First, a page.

Psychiatrist: Is there someone inside you?
Regan MacNeil: Sometimes.
Psychiatrist: Who is it?
Regan MacNeil: I don’t know.
Psychiatrist: Is it Captain Howdy?
Incidentally, Captain Howdy is also the name of the most popular Exorcist fan site.
Some see a notorious property as a buying opportunity, where you can sweep in, low-ball the agent, give the place a good scrub down and remove all the bad vibes and hanging plants. The more passive approach—leaving things the hell alone — is luckily not the preferred course of action people take in horror films, who also, try as they might, can’t help but trust the guy with an impossibly large collection of pickled insects who runs the gas station.
The Amityville Horror is based on the true story of serial killer Ronald DeFeo and was adapted from a novel by Jay Anson, who did for the town of Amityville what Truman Capote did for Holcomb, Kansas—except without the witticisms.
A couple move into a Long Island home where the murders took place and make the fatal mistake of not calling in an interior decorator and adding, say, a nice peaceful aquarium to the killing room. Their daughter develops a relationship with a sinister imaginary friend “Jodie”, whose eyes glow red, and who recounts tales of the house’s nasty history.
A whacked out teen sleepwalker is tipped off that the world will end in 28 days by a giant rabbit, Frank, who convinces him to commit a serious of increasingly violent acts, the first of which is flooding his school by taking an axe to the water main and also embedding said axe in the bronze statue of a bulldog, the school’s mascot.
When it comes to imaginary giant rabbits (there’s a sentence you don’t get to write everyday) of course there’s the Jimmy Stewart vehicle, the 1950 comedy-drama, Harvey. Donnie Darko director Richard Kelly, claims to have not seen it.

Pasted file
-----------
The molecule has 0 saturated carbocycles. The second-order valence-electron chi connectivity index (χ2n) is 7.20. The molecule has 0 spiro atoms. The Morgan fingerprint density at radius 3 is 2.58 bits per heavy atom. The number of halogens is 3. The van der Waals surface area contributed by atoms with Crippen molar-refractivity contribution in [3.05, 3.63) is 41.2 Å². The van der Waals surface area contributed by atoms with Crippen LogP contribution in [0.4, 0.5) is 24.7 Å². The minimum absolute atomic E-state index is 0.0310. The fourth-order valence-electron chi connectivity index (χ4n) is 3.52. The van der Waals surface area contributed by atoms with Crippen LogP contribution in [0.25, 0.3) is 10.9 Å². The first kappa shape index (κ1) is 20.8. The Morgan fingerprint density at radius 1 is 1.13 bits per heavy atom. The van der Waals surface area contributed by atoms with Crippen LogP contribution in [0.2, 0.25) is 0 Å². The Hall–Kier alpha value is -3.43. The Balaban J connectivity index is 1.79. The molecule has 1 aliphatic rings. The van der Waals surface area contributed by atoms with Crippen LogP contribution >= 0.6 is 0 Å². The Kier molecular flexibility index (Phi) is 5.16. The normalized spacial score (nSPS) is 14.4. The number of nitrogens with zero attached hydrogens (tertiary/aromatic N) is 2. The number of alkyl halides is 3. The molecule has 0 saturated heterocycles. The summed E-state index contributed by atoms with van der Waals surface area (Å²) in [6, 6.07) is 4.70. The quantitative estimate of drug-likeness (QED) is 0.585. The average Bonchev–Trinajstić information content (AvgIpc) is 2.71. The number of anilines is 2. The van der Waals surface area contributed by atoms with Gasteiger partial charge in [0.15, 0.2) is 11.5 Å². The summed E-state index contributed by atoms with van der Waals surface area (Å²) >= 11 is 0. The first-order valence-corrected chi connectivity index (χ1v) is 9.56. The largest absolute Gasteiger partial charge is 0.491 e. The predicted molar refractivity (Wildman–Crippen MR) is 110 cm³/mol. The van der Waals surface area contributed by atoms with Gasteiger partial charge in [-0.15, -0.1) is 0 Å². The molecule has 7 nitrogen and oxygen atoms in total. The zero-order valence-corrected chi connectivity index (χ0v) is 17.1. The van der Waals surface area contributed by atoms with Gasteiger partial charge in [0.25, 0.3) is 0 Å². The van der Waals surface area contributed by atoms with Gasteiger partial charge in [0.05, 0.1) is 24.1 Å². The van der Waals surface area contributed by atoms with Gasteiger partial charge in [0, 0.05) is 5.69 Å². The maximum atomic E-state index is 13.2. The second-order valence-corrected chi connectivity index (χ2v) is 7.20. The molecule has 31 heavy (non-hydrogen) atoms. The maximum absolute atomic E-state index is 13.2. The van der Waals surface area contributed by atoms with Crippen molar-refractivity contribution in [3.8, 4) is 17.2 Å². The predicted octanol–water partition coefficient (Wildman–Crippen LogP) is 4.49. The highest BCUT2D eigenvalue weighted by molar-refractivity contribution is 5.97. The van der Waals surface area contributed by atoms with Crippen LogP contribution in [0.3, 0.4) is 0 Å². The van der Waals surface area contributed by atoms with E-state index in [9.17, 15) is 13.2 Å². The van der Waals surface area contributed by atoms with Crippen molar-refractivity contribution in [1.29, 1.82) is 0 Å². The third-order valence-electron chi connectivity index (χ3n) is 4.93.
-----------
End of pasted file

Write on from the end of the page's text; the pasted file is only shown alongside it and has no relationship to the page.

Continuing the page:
The killer who’s escaped from an insane asylum has become a cliche in the slasher world, and his presence is usually announced via some radio dispatch.
However, it’s what’s inside the mental hospital that presents an interesting opportunity to depict an institutionalized horror, the very real frights associated with what in hindsight seem like barbaric practices when it came to treating people with mental illness.
This includes the infamous lobotomies and psychosurgeries popularized in the 1930s, referenced here in flashback, as Session 9 focuses on a five-member Massachusetts asbestos hazmat remediation team hired through a low-ball bid to clean up a shuttered asylum.
The film stands apart as one of the most ruthless and jarring representations of bedlam ever committed to film, shot in Massachusetts at Danvers State Hospital, also known as the State Lunatic Hospital at Danvers.
Session 9’s verisimilitude is unmatched.
When the ghosts of Danvers are present, it adds a level of heartbreak and realism to the film. Metaphorical ghosts, that is. The residents of Danvers are very present, in tales the grounds’ security guard tells about de-institutionalized patients returning to the grounds as they had nowhere to go and stories of repressed memory syndromes and sexual abuse. The most affecting moments come from a long-time resident with multiple personality disorder, Mary Hobbes’s voice, heard via a psychiatrist’s old reel-to-reel, in which she tells the doctor about her three friends, which only exist in her mind.
Creepy kids with imaginary friends is a horror film cliche up there with the hick sheriff who warns prophylactic-preoccupied Spring Breakers that there are strange doin’s out in the woods other than the doin’s Spring Breakers do to each other.
The top dog when it comes to kiddies with bad, bad made up friends, is The Shining.
“Tony” is Danny Torrance’s imaginary friend who, among other things that no doubt contributed to shunting him off to the child psychologist, makes him spell out words in lipstick.
Hated by Stephen King (who was instrumental in remaking The Shining as his own version—hated by everyone else) The Shining is visually stunning and a frightening isolationist exercise, with poor Scatman Crothers done in just like black folks always are in these types of films …
Another imaginary character from this film is Lloyd the Bartender, who is overall a pretty positive influence as you wouldn’t have to tip a hallucination, or for that matter, need to worry about getting cut off.